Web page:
EVE, Salt Lake’s three-day new year celebration of light art and sound, happens this weekend at ten different venues downtown. During the celebrations there’s plenty of live music at the Gallivan Center, but if you want to get out of the cold there are a number of participating indoor venues, including the Utah Museum of Contemporary Art. If you haven’t already seen UMOCA’s latest exhibits, Megan Geckler’s No Chance to Move Backwards and See and Triple Candie’s Of The Siren and The Sky, EVE is a perfect opportunity. The two shows are an interesting contrast in current trends in the contemporary art world. While the first is visually stunning installation by the artist, the latter is a more textually-oriented curatorial exhibit.
Geckler, a Los Angeles artist, uses flagging tape in playful bright hues to explore sculpture and painting. One of the more engaging pieces takes up approximately half the room in a dizzying spectrum of colors. Bands of orange, blue, green, and yellow tape stretch floor to ceiling in a pattern that appears to twist and change as viewers walk around the piece. The scale is large enough that a person may feel immersed in the kaleidoscopic sculpture, which invites people to explore and marvel at the visual effects. Other pieces in the gallery are created with the same color palette and include a series of nine “paintings” where the tape has been woven together on canvas and a “mural” of fans that spans an entire wall. The overall effect of the decorative installation is dizzying, in the fun and playful way that children will spin until they can’t anymore.
In contrast to the striking visuals of Geckler’s individual aesthetic, Of The Siren and The Sky, is more about the exhibit than the art. Or rather, the exhibit is the art. Curated by Philadelphia-based Triple Candie, the show is a visual narrative of the career of Siren Bliss, a Utah native who has gone by a number of pseudonyms in his long and peripatetic career. The curators note that during his career Bliss has remarkably created over 80,000 artworks. None of them, however, are here. Only reproductions and recreations. For example, a series of eight sketches represent the type of work the artist created at a certain point in his career rather than the work itself. As Triple Candie explains on their website, “In short, there is no art, there are no artists; there is only the exhibition.”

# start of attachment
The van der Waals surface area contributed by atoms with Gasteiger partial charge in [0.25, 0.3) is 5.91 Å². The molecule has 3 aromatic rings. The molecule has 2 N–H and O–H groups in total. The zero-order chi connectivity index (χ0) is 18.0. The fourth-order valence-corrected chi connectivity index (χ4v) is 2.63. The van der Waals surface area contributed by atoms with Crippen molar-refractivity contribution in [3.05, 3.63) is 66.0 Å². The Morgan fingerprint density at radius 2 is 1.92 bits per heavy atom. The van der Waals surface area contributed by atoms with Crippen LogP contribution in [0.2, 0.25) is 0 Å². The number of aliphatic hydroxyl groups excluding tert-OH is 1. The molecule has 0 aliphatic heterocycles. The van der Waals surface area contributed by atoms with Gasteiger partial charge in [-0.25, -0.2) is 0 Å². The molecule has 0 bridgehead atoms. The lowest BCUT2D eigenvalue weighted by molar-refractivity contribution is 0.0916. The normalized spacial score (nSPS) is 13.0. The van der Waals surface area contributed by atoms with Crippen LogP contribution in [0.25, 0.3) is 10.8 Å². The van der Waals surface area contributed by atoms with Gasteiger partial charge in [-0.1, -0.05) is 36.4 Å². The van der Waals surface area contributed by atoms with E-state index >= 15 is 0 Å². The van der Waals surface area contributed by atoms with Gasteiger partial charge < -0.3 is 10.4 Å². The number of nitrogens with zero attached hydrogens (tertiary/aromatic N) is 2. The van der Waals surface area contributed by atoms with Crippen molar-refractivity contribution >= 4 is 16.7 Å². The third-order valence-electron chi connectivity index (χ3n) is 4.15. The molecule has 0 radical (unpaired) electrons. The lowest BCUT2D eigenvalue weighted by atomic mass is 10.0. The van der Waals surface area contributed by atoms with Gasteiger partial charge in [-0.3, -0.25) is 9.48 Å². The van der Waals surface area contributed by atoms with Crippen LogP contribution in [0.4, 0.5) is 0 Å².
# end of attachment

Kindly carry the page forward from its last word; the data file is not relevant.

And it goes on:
Bliss had no involvement in the show, which tells an interesting story of his career thus far. But with only the curator involved in the narrative, and no actual pieces by Bliss, one has to wonder whose story is being told. One of the interpretive panels tells the viewer that Bliss’s “attitude is that one arrives at quality by producing in quantity.” It’s hard to know if this is an interpretation on the part of the curator or if Bliss has actually adopted this philosophy. A narrative without the actual voice of the artist, the exhibit is as intriguing as it is befuddling. People generally expect to go to galleries to view original artwork, but in this exhibit the curator has assumed the role of artist. With the number of “mights” and “could haves” sprinkled throughout the exhibit, one begins to wonder if Bliss even exists or if he is a fiction created by the curators.
Both shows offer interesting insight into the direction of contemporary art. Turn circles alongside Geckler’s installation, and see the bright patterns emerge. Continue down the hall to look at and read about Siren Bliss’s career as told through the eyes of Triple Candie, and you may become just as dizzy. Either option will be sure to get your New Year off to an interesting start.
Of the Siren and the Sky and No Chance to Move Backwards and See are at UMOCA through February 23. UMOCA is located at 20 S West Temple. During EVE their hours have been extended: December 29 until 10 pm, December 30, 5:30–10 pm, and December 31, 6–10 pm. They will be closed on January 1. EVE happens December 29, 30 and 31. For more information visit eveslc.com.
Dale Thompson has a B.A. in Liberal Arts from The Evergreen State College and an Masters degree in communications from Westminster College. Her writing career includes work for a local theatre, journalism in Park City, and freelance contributions for various nonprofit organizations.